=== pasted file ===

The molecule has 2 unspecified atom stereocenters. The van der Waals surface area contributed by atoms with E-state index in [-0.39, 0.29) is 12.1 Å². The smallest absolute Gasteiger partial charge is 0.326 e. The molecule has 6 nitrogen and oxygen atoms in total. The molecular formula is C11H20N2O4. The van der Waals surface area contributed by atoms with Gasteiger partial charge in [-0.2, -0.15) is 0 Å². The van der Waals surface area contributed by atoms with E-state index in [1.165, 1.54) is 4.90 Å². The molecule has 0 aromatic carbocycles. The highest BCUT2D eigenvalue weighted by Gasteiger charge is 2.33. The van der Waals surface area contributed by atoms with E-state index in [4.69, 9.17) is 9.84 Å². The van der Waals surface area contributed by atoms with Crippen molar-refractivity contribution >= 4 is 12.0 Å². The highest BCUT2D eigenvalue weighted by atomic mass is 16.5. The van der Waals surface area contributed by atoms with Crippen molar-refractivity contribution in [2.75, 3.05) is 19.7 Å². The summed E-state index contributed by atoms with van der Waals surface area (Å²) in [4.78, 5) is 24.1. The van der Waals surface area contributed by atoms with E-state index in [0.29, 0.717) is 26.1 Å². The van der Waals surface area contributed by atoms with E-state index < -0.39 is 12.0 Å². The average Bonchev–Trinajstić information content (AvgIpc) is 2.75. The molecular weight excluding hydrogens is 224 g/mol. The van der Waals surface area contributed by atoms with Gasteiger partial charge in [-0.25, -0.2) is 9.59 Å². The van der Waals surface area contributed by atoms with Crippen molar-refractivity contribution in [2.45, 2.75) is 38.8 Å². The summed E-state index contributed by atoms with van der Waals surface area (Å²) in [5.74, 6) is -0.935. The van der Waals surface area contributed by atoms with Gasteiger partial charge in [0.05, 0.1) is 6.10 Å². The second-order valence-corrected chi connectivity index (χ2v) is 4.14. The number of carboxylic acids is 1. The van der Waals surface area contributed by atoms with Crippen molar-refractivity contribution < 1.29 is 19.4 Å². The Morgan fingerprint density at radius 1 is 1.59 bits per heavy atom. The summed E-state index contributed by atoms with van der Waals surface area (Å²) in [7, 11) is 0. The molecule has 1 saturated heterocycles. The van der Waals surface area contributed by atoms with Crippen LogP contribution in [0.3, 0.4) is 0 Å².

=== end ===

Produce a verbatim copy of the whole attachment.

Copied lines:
The molecule has 2 unspecified atom stereocenters. The van der Waals surface area contributed by atoms with E-state index in [-0.39, 0.29) is 12.1 Å². The smallest absolute Gasteiger partial charge is 0.326 e. The molecule has 6 nitrogen and oxygen atoms in total. The molecular formula is C11H20N2O4. The van der Waals surface area contributed by atoms with Gasteiger partial charge in [-0.2, -0.15) is 0 Å². The van der Waals surface area contributed by atoms with E-state index in [1.165, 1.54) is 4.90 Å². The molecule has 0 aromatic carbocycles. The highest BCUT2D eigenvalue weighted by Gasteiger charge is 2.33. The van der Waals surface area contributed by atoms with E-state index in [4.69, 9.17) is 9.84 Å². The van der Waals surface area contributed by atoms with Crippen molar-refractivity contribution >= 4 is 12.0 Å². The highest BCUT2D eigenvalue weighted by atomic mass is 16.5. The van der Waals surface area contributed by atoms with Crippen molar-refractivity contribution in [2.75, 3.05) is 19.7 Å². The summed E-state index contributed by atoms with van der Waals surface area (Å²) in [4.78, 5) is 24.1. The van der Waals surface area contributed by atoms with E-state index in [0.29, 0.717) is 26.1 Å². The van der Waals surface area contributed by atoms with E-state index < -0.39 is 12.0 Å². The average Bonchev–Trinajstić information content (AvgIpc) is 2.75. The molecular weight excluding hydrogens is 224 g/mol. The van der Waals surface area contributed by atoms with Gasteiger partial charge in [-0.25, -0.2) is 9.59 Å². The van der Waals surface area contributed by atoms with Crippen molar-refractivity contribution in [2.45, 2.75) is 38.8 Å². The summed E-state index contributed by atoms with van der Waals surface area (Å²) in [5.74, 6) is -0.935. The van der Waals surface area contributed by atoms with Gasteiger partial charge in [0.05, 0.1) is 6.10 Å². The second-order valence-corrected chi connectivity index (χ2v) is 4.14. The number of carboxylic acids is 1. The van der Waals surface area contributed by atoms with Crippen molar-refractivity contribution < 1.29 is 19.4 Å². The Morgan fingerprint density at radius 1 is 1.59 bits per heavy atom. The summed E-state index contributed by atoms with van der Waals surface area (Å²) in [7, 11) is 0. The molecule has 1 saturated heterocycles. The van der Waals surface area contributed by atoms with Crippen LogP contribution in [0.3, 0.4) is 0 Å².